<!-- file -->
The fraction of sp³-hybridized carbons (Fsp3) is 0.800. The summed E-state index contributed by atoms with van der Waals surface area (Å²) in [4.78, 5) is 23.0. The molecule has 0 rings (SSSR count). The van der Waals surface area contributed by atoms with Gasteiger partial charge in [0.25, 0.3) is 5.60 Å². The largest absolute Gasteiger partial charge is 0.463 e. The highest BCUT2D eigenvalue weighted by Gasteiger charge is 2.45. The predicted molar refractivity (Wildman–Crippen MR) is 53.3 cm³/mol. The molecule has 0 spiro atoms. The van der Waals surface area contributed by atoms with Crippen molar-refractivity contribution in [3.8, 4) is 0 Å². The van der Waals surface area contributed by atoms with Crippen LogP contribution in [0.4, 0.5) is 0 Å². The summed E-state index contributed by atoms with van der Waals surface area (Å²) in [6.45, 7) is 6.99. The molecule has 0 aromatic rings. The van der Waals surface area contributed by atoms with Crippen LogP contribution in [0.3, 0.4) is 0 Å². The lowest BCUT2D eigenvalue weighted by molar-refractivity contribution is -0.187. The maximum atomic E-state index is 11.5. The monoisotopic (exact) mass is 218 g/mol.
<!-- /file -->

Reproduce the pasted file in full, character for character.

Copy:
The fraction of sp³-hybridized carbons (Fsp3) is 0.800. The summed E-state index contributed by atoms with van der Waals surface area (Å²) in [4.78, 5) is 23.0. The molecule has 0 rings (SSSR count). The van der Waals surface area contributed by atoms with Gasteiger partial charge in [0.25, 0.3) is 5.60 Å². The largest absolute Gasteiger partial charge is 0.463 e. The highest BCUT2D eigenvalue weighted by Gasteiger charge is 2.45. The predicted molar refractivity (Wildman–Crippen MR) is 53.3 cm³/mol. The molecule has 0 spiro atoms. The van der Waals surface area contributed by atoms with Crippen molar-refractivity contribution in [3.8, 4) is 0 Å². The van der Waals surface area contributed by atoms with Crippen LogP contribution in [0.4, 0.5) is 0 Å². The summed E-state index contributed by atoms with van der Waals surface area (Å²) in [6.45, 7) is 6.99. The molecule has 0 aromatic rings. The van der Waals surface area contributed by atoms with Crippen LogP contribution in [0.3, 0.4) is 0 Å². The lowest BCUT2D eigenvalue weighted by molar-refractivity contribution is -0.187. The maximum atomic E-state index is 11.5. The monoisotopic (exact) mass is 218 g/mol.